Sunday, February 19, 2012

The end of Carpal Tunnel: Time for more surgery.

If I had died at the age of 41, I would have died with just one surgery on my record.  That was a  tonsillectomy that took place when I was about 6 or 7 years old.  That's even more interesting given the fact that most doctors consider  the tonsillectomy an unnecessary procedure in this day and age.  It's an artifact of a bygone era, and a mistaken approach of an archaic past.

As it happened, I lived past age 41, and I have had 3 surgeries in the past 3 years.  Really, it's more like 3 surgeries in the past 26 calendar months.  I've had both knees done, and the gastric bypass.

Guess what?  It's time for more.  Surgery number 4 & 5 are on tap over the next two months.  Dr. Eli Ziv, a buddy and partner of Dr. Bachner, will be cutting into the palms of my hands.  I was supposed to contact that surgical scheduler Friday to set the date for my right hand.  I hesitated.  I'll get to him Monday.  We'll get the left hand next...  Dr. Ziv is the hand specialist in the orthopedic surgery group Bachner is partnered with.  His mother-in-law also happens to work for my company.

I am a little queezey, but grateful.  This will be the end of the Carpal Tunnel that's (1) holding me back and (2) driving me crazy.  Although I detest going under the knife again, this syndrome can't end soon enough.  The sooner the better.

So just what is Carpal Tunnel Syndrome (CTS), and how do you fix it surgically?  First, CTS is not tendinitis created by typing all-day-long.  To be frank, it's not even a repetitive stress injury.  Incompetent doctors of the 1990s characterized it as such when it was a very trendy diagnosis in the new era of info-tech employees.

True CTS occurs when the transverse carpal ligament in the palm of your hands grow stronger, larger, heavier, or inflamed.  When this occurs, the ligament applies a crushing pressure on the median nerve that runs along the Carpal tunnel of the wrist.  This crushing pressure effectively cuts off the electrical signal from the brain to portions of the hand.  The solution is to surgically bisect the transverse carpal ligament.  Cut in half, the transverse carpal ligament can no longer apply a crushing pressure to the carpal tunnel or the median nerve.  The condition is eliminated.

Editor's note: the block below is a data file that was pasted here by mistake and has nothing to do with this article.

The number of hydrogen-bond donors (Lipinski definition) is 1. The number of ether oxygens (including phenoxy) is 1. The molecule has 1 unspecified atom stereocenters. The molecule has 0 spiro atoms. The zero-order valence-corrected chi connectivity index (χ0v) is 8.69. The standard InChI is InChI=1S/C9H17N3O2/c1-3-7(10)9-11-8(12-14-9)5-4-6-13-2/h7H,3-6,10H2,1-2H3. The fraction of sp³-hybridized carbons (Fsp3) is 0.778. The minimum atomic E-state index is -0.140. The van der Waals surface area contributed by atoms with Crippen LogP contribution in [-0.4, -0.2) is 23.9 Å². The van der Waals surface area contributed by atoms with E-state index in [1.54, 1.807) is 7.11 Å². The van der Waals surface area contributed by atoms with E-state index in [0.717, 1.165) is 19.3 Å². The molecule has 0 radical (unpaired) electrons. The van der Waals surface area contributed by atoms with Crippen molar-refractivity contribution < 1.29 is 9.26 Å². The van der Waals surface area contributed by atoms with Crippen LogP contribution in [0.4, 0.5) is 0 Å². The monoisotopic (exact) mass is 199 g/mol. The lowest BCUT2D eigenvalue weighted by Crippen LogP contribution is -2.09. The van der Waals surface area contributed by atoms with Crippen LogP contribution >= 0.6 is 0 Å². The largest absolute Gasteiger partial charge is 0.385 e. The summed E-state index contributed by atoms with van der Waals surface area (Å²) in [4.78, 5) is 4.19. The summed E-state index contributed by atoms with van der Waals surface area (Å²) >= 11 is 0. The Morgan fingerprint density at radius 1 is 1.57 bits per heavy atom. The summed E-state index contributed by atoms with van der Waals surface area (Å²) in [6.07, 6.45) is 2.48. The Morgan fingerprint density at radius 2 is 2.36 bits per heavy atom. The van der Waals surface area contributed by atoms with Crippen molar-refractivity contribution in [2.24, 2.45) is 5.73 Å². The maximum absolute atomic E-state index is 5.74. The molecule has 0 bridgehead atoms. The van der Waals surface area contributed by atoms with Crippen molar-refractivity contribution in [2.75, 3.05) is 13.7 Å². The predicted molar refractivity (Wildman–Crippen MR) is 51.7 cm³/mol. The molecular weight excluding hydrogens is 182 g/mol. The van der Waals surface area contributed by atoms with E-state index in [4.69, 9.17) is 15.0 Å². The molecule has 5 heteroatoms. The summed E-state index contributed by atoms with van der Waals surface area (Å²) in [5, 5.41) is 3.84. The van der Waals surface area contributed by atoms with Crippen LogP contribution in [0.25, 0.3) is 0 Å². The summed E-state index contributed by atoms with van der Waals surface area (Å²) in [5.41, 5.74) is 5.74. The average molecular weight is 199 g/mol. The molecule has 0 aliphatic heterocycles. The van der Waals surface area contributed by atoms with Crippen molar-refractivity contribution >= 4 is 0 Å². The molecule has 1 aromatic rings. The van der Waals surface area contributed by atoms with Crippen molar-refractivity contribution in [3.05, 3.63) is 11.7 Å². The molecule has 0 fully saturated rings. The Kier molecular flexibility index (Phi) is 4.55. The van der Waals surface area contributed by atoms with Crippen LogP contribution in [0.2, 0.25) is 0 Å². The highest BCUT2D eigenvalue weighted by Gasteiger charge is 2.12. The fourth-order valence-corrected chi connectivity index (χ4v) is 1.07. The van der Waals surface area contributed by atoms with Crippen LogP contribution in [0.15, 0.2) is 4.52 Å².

So you slash a tendon, leave it slashed in half, and you release the pressure.  Whooooooaaaaa!  Slashing tendons permanently?  Isn't that going to cripple your hands?

Nope.  It turns out that the transverse carpal ligament is an evolutionary vestige of biological epochs long gone.  It is just like the appendix in your intestines.  It now serves no purpose.  Anthropologists, of whom I am one, believe that this vestige was once used by human ancestors who walked on all fours, on the palms of their hands.  The transverse carpal ligament helps the palm of the hand function better as a heel, but not much in this day and age.  It has degenerated considerably.

Ergo, you can slash it without any long-term ill-effects.  In the short-run it hurts like a sonofabitch.  More hydrocodone.

When Doctor Ziv explained all this to me, my natural response was "Well shit, Doc!  You shouldn't have told me that!  I have a perfectly good Spyderco ZDP-189 knife right here in my pocket.  I'll fix that nasty transverse carpal ligament right here, right now.  I am DIY guy!"

Nah!  Just kidding.

So the question remains:  how in the world does the transverse carpal ligament grow strong, heavier, swollen, or inflamed? How the hell does any tendon grow thicker and stronger?  Through exercise and heavy use, that's how.

Who knows what it was in my case.  Was it the shake weight?  Was it the kettlebells?  Was it push-ups and pull-ups?  Was it the ROM?  Was it Elliptical Cross Trainer?  Was it Olympic Rowing?  In sooth, I shall never know.  The key point is that I subjected myself to a vast array of exercises over the 10 months prior to the eruption of this problem, and all of them could have contributed to the strengthening of this ligament.

Dr. Ziv also mentioned that hormonal changes could contribute to the thickening and strengthening of this ligament.  What hormonal changes?  To the best of my knowledge, ligaments and tendons only respond strongly to one hormone:  HGH, human growth hormone.  This is released in great quantities during weight loss, and body building.  Many of the substances I use promote the release of HGH.  I am sure that the quasi-natural supply of HGH in my body is way higher now than it was 1 year ago.  This is why I am doing the Benjamin Button thing.  HGH is the key hormone in age-reversal.

Unfortunately, even this blessed condition can have unwanted side-effects.  I hit the Jack-Pot again.  This means I get to have surgeries #4 and #5.  Shit...

In verity and sooth, this isn't all that bad.  Dr. Ziv says that there is only about a 5% chance that the transverse carpal ligament can regenerate, and the CTS re-appear.  There is a 95% chance that he will slash my wrist, and I will never be bothered by this condition for the rest of my life.  When you think about all that I have gained (and lost) in the past year, this isn't such a high price to pay.  It could have been dramatically worse.

If everything works out for me, this will be a one-time-only fix, and I can go on about my business.